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Phishing Scams

7 Tips to Avoid Phishing Scams

Luthfur Miah
by Luthfur Miah on October 15, 2020

October is Cybersecurity Awareness Month, but avoiding cybercrime requires year-round vigilance.

 

Email phishing attacks are the most frequent threat, as you've probably noticed by looking at your inbox. Unfortunately, these scams are becoming more advanced and sophisticated. Fraudulent emails can be so convincing that it's hard to tell them from the real thing.

Now's the time to review the 7 Tips to Avoid Phishing Scams below and put them into practice so you don't become a victim.

1. Compare the sender's name with the email domain. Except for some small businesses, companies usually have their own email domain and company accounts. For example, emails sent from FrankCrum will read ‘@frankcrum.com.' If the domain doesn't match the sender, be suspicious.

2. Check to see if the domain is spelled correctly. A hacker might buy a domain similar to a company name but is off by a letter or two. For example, instead of '@FrankCrum,' they might use ‘@Frankcurm.com.' A misspelled domain is a tell-tale sign of fraud.

3. Look for grammar errors in the email. Scam artists aren't usually great writers. Although they may use spell check and translation programs, it's harder to get context and grammar right. Be on the lookout for mistakes.

4. Don't click unless you're sure. Never open an email attachment if you aren't certain that it's legitimate. Before clicking on any email buttons, hover over them to inspect the destination URL. Lastly, don't click within a suspicious email. Fraudulent emails are sometimes coded as a giant hyperlink where any click – even accidental – can usher in a malicious attack.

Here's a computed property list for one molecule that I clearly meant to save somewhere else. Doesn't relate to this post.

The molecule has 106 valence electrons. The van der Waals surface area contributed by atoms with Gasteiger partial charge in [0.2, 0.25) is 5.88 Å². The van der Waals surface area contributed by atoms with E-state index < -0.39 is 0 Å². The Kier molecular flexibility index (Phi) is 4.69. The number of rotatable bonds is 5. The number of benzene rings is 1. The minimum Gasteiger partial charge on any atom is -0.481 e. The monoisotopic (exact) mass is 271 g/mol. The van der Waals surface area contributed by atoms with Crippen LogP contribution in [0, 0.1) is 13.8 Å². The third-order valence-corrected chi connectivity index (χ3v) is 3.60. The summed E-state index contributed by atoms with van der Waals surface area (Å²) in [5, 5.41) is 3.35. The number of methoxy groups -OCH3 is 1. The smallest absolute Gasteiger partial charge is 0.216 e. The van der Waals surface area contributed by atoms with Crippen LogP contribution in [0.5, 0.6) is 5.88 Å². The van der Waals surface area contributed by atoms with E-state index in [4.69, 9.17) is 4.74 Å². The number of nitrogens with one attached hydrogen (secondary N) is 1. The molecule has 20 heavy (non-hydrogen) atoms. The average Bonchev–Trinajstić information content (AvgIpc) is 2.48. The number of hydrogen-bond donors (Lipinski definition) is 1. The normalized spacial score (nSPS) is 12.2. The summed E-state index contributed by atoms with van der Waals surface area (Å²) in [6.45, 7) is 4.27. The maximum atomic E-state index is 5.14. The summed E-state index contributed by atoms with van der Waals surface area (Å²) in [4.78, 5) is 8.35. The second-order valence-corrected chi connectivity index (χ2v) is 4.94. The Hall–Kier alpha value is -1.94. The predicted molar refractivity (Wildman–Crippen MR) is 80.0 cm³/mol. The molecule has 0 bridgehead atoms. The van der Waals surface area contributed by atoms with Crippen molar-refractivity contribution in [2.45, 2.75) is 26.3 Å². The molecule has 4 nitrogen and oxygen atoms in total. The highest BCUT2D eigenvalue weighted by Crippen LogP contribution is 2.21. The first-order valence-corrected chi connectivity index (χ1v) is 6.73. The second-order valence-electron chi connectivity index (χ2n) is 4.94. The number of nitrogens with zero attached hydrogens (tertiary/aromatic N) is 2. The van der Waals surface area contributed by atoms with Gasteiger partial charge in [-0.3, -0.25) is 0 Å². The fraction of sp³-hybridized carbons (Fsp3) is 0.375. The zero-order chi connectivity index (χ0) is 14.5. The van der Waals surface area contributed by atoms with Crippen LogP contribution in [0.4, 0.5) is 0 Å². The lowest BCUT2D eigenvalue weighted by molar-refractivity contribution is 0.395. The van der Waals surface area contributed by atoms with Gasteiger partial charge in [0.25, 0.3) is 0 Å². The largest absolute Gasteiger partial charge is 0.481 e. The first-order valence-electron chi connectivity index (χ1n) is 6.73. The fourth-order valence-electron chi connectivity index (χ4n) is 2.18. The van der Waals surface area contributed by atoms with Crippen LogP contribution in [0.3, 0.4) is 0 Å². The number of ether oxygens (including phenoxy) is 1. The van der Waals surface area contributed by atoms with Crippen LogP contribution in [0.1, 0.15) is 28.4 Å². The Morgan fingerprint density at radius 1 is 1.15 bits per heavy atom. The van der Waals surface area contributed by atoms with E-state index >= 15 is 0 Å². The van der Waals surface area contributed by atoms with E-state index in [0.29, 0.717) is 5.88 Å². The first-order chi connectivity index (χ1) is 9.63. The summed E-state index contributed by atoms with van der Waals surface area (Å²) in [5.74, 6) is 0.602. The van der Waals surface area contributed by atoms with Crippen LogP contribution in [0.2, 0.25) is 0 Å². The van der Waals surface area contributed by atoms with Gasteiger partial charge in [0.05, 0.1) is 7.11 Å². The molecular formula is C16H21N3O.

5. When in doubt, contact the sender via telephone. Use a known or validated phone number to contact the email sender to validate suspicious messages. Avoid replying to the email in question or using phone numbers within it. 

6. Be wary if sensitive information is requested via email. An unsolicited email that asks for credit card or bank information, credit score, or tax numbers is probably a scam.

7. Pay attention to the email timestamp. Unlike consumer brands, B2B companies rarely send emails in the middle of the night. If you receive an email at 3 a.m. from a professional organization, examine it closely.

Once you make a habit of scanning emails for fraud, your accuracy will improve, and you'll be able to spot a phishing scam from miles away. Good luck, and remember to remain vigilant!

Luthfur Miah
ABOUT THE AUTHOR
Luthfur Miah

Luthfur is the Senior Digital Marketing Manager at FrankCrum. In his role, he leads the digital marketing strategy across the organization to boost brand awareness, drive traffic, and generate leads. Luthfur is a results-driven leader with experience in SEO, W3C standards, Adwords/PPC campaigns, email marketing, content strategy, UX/UI, browser testing, accessibility standards, B2B & B2C marketing, and eCommerce.

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